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OSU, Iowa will test each other’s ground game


Iowa coach Kirk Ferentz knows his team will be undermanned against Ohio State and would love to have access to some of the players occupying starting spots for the Buckeyes.

Actually, Ferentz would be content if he could just snap up a few of OSU’s understudies.

The dean of Big Ten coaches pointed out that backup quarterback Kenny Guiton and running back Jordan Hall have better stats than first-stringers Braxton Miller and Carlos Hyde. And they’re not the only subs capable of performing like regulars.

“That gives you an indication about their depth,” Ferentz said on the Big Ten teleconference this week. “They have a lot of good players. If you look at their offense — pick a position and try to find a weakness. Good luck on that one. And they’ve got some young guys they’re trying to integrate as well that will make them that much more dangerous.

“They’re approaching 20 straight wins, and you don’t do that by accident. They lead the conference in scoring, and you don’t do that by accident.”

But OSU coach Urban Meyer is wary of the Hawkeyes. Asked after Wednesday’s practice if he’s worried about his players becoming complacent following a pair of hyped prime-time games and then a week off, he replied: “No. (Iowa has) one of the best defenses. They’re one of the top 10 in America, and our kids know that.”

The Hawkeyes are eighth in the nation in rushing defense, surrendering 88.5 yards per game. They’re also giving up an average of 16.8 points, and they lead the Big Ten in red-zone defense, holding teams to one touchdown and five field goals in nine trips inside their 20-yard line.

Meyer believes an effective defensive line is the key to their success, having put an emphasis on plugging lanes over barreling after the quarterback.

“They occupy gaps, and they play with their hands — a lot like an Alabama defensive line where they constrict the running seams,” Meyer said. “You’ve got to be a good player to do that because the threat of being overtaken by an offensive lineman is real, unless you’re very well-schooled, which these guys are.”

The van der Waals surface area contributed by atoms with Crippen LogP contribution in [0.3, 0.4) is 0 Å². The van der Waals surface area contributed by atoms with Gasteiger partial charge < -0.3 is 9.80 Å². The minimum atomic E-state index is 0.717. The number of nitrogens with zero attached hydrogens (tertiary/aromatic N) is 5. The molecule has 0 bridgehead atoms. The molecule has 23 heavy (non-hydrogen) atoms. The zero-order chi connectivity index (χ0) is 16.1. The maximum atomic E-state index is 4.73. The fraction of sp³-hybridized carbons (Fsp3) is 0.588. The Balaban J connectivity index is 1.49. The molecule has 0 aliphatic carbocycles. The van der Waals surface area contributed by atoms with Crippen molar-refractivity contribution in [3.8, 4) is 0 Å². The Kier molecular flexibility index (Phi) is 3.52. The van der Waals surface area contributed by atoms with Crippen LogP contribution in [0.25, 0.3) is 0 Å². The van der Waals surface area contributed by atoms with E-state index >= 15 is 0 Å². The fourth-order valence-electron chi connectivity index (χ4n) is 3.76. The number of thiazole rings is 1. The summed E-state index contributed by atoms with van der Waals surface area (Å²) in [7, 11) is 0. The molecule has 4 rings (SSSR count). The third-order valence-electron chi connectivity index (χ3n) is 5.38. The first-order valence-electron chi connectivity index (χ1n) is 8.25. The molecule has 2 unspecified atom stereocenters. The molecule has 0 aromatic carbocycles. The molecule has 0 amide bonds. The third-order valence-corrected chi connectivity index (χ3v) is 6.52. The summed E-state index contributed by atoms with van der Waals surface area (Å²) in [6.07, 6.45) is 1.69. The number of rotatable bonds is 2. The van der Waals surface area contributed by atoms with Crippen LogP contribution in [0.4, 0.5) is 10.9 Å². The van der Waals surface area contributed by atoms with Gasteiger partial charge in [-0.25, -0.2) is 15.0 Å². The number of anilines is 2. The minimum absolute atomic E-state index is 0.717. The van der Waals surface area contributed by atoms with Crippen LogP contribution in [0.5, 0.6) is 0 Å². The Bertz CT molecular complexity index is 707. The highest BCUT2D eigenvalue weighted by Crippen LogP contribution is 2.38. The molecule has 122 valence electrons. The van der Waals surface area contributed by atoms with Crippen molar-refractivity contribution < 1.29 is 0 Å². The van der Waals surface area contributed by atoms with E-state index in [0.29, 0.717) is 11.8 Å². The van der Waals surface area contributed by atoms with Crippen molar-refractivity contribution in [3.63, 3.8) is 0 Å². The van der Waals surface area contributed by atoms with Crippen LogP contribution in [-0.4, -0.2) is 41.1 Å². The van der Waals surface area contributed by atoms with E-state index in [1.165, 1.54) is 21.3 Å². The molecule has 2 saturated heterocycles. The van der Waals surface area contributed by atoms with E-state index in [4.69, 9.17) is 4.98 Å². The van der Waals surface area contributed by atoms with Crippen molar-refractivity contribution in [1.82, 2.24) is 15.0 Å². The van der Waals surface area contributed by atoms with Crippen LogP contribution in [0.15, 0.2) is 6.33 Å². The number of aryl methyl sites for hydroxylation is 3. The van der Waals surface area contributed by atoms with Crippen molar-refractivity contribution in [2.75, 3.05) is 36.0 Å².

But the Buckeyes have been stout against the run, too. They’re sixth in the nation in rush defense, allowing 86.2 yards per game.

“We’re kind of hard to run against, and they’re kind of hard to run against. We’re certainly not going to be stubborn,” Meyer said, meaning he’ll gladly move the ball through the air if that’s what it takes.

But Hyde was emphatic that the Buckeyes, who are averaging 280.7 rushing yards per game, won’t abandon their strength.

“They haven’t allowed a (rushing) touchdown, but we’re not going to change our game plan,” he said. “We’re going to do what Ohio State does, and that’s run the ball.”

Tighten up: OSU fans have been aghast over the soft coverages in pass defense. The Buckeyes seem to be giving receivers generous cushions, which is why opponents are averaging 240 passing yards per game.

“I think it’s the underneath coverage (that’s the problem). There were a couple of glaring ones that I watched on film, some of those in the Wisconsin game,” Meyer said. “I know our defensive staff did a wonderful job stopping that run game. … We really spend a lot of energy and focus on the run game. My challenge to them is, without sacrificing that, how do we get that same focus into stopping the pass game?

“Last week, we did several things (in practice) that we are going to continue this week.”

But playing more press coverage — having defensive backs jam receivers at the line — may not be the answer because of how taxing it can be on a secondary over the course of a game.

“If I had my druthers, we’d walk up and press every snap. But you can’t. That’s not realistic,” co-defensive coordinator Everett Withers said.

“Our No. 1 objective is to stop the run. And if a team can’t run it on you, and they can throw it on you, as long as you’re triggering (reacting) and tackling, you’re going to be OK.”

More on Miller: After losing two fumbles in his last game against Northwestern, OSU’s Miller has been getting an earful from Meyer this week.

As for what he wants to see from his QB against Iowa, Meyer said: “I expect him to be Braxton Miller with better ball security. Take away those two fumbles, and he actually played pretty good in that game — real good. But that’s like saying, ‘Take away a bad golf shot on the 18th hole.’ “



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